The original Church of Holy Apostles Peter and Paul was built in the Romanesque style between the latter half of the 11th century and the end of the twelfth century.
The original Church of Holy Apostles Peter and Paul was built in the Romanesque style between the latter half of the 11th century and the end of the twelfth century. The building’s small size led to the construction of a new Early Gothic church in the 13th century. The next major modification to the Hosín house of worship occurred in the Baroque period, when an organ loft was built opposite the chancel so that church music could be played. The large attendance of believers from the Hosín parish and beyond at the local religious ceremonies was reflected at the end of the 19th century in plans for a large and impressive new church. The idea led to action in February 1899. The Gothic church with Baroque modifications was therefore demolished and a huge pseudo-Romanesque structure quickly began to rise in its place. However, the original Romanesque church (vestry) was not demolished; it was incorporated into the structure as a side chapel on the eastern side. The new church was completed and consecrated by September 1900.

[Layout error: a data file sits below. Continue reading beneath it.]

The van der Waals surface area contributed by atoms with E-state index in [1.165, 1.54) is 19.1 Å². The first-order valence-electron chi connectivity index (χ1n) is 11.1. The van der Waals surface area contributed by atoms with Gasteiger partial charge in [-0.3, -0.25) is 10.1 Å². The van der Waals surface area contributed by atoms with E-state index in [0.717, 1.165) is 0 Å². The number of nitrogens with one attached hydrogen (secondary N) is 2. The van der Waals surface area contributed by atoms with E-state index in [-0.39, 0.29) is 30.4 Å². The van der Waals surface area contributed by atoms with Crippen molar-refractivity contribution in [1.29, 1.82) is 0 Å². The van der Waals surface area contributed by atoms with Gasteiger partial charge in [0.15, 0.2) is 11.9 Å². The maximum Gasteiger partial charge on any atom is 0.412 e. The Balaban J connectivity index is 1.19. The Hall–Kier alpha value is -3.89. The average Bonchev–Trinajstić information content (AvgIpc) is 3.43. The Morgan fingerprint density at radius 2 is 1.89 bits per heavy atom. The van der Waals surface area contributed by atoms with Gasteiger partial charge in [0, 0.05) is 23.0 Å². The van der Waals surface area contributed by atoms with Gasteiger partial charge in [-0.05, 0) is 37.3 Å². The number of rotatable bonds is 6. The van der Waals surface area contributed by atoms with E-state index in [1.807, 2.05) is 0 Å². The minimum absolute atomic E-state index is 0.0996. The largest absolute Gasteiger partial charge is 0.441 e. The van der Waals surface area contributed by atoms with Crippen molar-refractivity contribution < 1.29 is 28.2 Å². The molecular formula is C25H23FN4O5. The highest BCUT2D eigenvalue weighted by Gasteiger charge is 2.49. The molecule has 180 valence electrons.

The pseudo-Romanesque church, built of yellow fireclay brick and stone, is oriented toward the south. It has the layout of an equilateral cross with three apses at the end. The west facade consists of an open vestibule decorated with coats of arms of former Hosín nobility. The church tower has a square plan and rises from the corner of the transept to a height of 36 meters; two small spires decorate the north facade of the church. The canopied altar made of marble and sandstone is dominated by figures of the saints to whom the church is consecrated – the Holy Apostles Peter and Paul. The aforementioned valuable Gothic paintings were discovered at the turn of the 20th century during work connected with the integration of the original Romanesque church into the new space.